There is a hole in my newspaper. Get well, Steve Sack.

Thom Sandberg, Minneapolis


Editor’s note: The background information is that Star Tribune editorial cartoonist Steve Sack is on medical leave. He hopes to return in October. Until then, he may offer a cartoon from time to time.


Here come the scare tactics bolstering expensive mediocrity

So state Rep. Greg Davids, R-Preston, wants to scare us into thinking that we cannot afford universal health care (“Minnesotans, don’t fall for the ruse on Democrats’ health care intentions,” editorial counterpoint, Aug. 29). The money is already there! We spend 18 percent of our GDP on health care, while all the other major industrialized countries do the job for an average of about 9 percent GDP. In those countries, no one goes bankrupt or dies because they cannot afford care or medications. Despite spending the most, we rank 37th in the world on outcomes.

Where does the money go? Our administrative costs are a staggering 31 percent of the health care dollar, while Medicare does the job for 2 percent to 3 percent. We also pay more for drugs, hospitalization, professional fees and devices than anywhere in the world.

The health care lobby is spending enormous amounts to maintain the high profits that it achieves in the current system. As a country, we need to insist that our legislators care for us and our well-being. We claim that we are innovative and can-do. Well it’s time that we insist our legislators work together for our good on a plan that is affordable, universal and high-quality. Are we the only nation that cannot do that?

Dr. Ron Jankowski, Anoka

The writer is a family physician and the chair of Health Care for All Minnesota.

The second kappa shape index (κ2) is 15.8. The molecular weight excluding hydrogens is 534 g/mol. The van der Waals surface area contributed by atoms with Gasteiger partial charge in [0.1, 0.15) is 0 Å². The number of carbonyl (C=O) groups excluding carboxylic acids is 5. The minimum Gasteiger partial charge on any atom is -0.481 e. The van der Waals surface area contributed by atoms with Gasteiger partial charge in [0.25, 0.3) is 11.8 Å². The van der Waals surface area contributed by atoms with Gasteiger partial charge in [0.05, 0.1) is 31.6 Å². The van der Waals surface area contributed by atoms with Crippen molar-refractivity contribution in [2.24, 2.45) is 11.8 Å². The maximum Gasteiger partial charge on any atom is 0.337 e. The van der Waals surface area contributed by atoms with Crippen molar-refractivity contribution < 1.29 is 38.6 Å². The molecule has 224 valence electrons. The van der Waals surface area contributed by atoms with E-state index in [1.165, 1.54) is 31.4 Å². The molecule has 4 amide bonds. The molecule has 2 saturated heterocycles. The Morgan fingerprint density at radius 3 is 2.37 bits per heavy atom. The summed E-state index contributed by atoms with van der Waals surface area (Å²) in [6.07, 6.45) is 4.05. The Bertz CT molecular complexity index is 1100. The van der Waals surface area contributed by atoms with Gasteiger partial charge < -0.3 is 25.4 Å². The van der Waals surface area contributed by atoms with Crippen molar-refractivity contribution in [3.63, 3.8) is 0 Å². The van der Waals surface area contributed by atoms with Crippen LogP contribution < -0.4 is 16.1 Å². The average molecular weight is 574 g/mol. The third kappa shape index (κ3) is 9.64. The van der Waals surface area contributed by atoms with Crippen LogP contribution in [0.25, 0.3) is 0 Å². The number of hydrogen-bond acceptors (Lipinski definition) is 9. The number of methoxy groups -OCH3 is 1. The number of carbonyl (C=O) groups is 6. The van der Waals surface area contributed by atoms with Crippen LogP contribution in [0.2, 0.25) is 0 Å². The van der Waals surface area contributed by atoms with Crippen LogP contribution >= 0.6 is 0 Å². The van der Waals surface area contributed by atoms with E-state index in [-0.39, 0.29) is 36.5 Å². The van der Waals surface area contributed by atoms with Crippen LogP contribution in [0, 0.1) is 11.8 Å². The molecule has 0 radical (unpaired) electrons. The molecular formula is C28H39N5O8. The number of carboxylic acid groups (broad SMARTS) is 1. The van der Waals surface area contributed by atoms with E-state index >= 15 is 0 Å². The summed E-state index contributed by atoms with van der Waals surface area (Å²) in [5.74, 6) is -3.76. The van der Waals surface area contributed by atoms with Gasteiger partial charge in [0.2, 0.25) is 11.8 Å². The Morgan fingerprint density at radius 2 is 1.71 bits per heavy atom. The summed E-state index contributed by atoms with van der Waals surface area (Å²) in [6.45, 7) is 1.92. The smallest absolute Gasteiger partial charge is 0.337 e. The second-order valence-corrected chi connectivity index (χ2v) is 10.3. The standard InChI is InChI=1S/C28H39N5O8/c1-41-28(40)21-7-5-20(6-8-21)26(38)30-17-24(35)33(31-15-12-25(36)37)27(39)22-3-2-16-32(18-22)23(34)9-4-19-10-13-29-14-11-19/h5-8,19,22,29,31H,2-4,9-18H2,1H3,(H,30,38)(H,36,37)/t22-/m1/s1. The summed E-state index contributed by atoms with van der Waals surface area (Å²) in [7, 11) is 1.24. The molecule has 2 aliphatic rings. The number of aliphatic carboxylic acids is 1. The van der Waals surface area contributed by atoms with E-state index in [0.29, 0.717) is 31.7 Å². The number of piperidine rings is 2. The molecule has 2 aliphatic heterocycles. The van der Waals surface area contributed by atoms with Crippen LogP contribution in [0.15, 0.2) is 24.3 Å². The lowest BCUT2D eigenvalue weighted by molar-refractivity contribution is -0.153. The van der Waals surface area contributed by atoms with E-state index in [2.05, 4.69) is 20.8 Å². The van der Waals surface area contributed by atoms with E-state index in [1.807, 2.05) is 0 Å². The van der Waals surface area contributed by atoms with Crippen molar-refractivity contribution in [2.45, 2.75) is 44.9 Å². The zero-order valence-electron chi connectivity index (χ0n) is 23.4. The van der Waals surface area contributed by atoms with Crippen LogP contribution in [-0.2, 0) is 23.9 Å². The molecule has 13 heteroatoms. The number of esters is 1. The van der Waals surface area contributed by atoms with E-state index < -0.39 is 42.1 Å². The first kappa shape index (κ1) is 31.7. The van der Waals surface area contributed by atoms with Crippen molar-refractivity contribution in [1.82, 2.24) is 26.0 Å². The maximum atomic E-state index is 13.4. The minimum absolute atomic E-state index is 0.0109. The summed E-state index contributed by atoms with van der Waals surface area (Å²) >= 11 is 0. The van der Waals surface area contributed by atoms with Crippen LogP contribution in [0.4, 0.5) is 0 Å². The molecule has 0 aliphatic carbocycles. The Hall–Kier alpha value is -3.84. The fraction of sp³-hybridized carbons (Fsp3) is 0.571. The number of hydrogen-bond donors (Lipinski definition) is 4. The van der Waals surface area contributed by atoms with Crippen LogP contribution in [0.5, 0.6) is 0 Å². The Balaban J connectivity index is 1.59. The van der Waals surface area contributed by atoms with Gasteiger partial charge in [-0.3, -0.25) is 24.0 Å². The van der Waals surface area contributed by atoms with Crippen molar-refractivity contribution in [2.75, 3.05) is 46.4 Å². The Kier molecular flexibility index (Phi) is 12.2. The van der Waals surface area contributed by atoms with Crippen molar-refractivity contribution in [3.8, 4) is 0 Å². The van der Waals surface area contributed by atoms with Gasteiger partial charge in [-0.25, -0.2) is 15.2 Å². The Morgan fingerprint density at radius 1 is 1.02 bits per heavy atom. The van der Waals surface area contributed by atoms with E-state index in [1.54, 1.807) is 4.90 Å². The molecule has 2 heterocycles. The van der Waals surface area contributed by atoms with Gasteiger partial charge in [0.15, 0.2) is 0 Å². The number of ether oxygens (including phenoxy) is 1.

• • •

“Let them eat cake.” Bravo to Rep. Greg Davids in clearly explaining the Republican position to Minnesotans on providing affordable access to adequate health care in his editorial counterpoint.

Peter Rainville, Minneapolis

• • •

Davids makes the point that the “costs of government-run health care are staggering.” What he fails to mention is that we are already paying those staggering costs in one form or another — reduced employee compensation, premiums for private insurance, or out-of-pocket expenses not covered by an insurance carrier. Republicans are quick to tout the benefits of choice, but what they are really selling gives you less choice. Unless you can afford the most costly health insurance plans, you are faced with fewer choices in doctors, clinics, medications and hospitals.

Or you could choose no health care at all, a staggeringly expensive alternative for hospitals and counties and of course to the taxpayers. Rep. Davids claims to be working on the fixes to health care expenses, and some may be worthwhile, like more transparency in the health care system. He failed to suggest we make good cost-analysis comparisons, and he did support the president in eliminating the mandate (originally a Republican idea) in the Affordable Care Act and allowing insurance carriers to discriminate against many with pre-existing conditions. How did that help?

Well, luckily for Davids, he need not worry. He has a premium health care plan, as do all Minnesota House members, paid for by … guess who? I do hope, however, all readers follow one piece of advice from Davids: Choose wisely!

Michael O’Donnell, Burnsville


Not the place to send message on ‘taking a knee’ to send message